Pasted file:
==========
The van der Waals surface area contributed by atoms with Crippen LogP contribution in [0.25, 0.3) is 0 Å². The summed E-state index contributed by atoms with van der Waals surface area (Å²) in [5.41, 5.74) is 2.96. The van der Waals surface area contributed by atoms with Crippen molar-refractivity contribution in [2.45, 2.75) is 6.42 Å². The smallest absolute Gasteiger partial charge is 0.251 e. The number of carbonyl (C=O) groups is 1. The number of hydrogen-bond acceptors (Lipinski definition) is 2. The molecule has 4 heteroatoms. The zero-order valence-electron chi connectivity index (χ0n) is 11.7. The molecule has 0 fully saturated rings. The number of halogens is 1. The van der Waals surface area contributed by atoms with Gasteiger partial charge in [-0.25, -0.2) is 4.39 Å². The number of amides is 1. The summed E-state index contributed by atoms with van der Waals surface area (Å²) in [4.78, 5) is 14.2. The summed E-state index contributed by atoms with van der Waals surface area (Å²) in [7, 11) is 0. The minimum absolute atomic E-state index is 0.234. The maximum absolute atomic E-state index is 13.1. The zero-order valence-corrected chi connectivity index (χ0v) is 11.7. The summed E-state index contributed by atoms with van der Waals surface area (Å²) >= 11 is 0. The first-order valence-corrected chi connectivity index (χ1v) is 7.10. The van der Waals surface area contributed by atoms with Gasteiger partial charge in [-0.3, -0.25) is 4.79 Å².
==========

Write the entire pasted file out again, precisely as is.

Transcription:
The van der Waals surface area contributed by atoms with Crippen LogP contribution in [0.25, 0.3) is 0 Å². The summed E-state index contributed by atoms with van der Waals surface area (Å²) in [5.41, 5.74) is 2.96. The van der Waals surface area contributed by atoms with Crippen molar-refractivity contribution in [2.45, 2.75) is 6.42 Å². The smallest absolute Gasteiger partial charge is 0.251 e. The number of carbonyl (C=O) groups is 1. The number of hydrogen-bond acceptors (Lipinski definition) is 2. The molecule has 4 heteroatoms. The zero-order valence-electron chi connectivity index (χ0n) is 11.7. The molecule has 0 fully saturated rings. The number of halogens is 1. The van der Waals surface area contributed by atoms with Gasteiger partial charge in [-0.25, -0.2) is 4.39 Å². The number of amides is 1. The summed E-state index contributed by atoms with van der Waals surface area (Å²) in [4.78, 5) is 14.2. The summed E-state index contributed by atoms with van der Waals surface area (Å²) in [7, 11) is 0. The minimum absolute atomic E-state index is 0.234. The maximum absolute atomic E-state index is 13.1. The zero-order valence-corrected chi connectivity index (χ0v) is 11.7. The summed E-state index contributed by atoms with van der Waals surface area (Å²) >= 11 is 0. The first-order valence-corrected chi connectivity index (χ1v) is 7.10. The van der Waals surface area contributed by atoms with Gasteiger partial charge in [-0.3, -0.25) is 4.79 Å².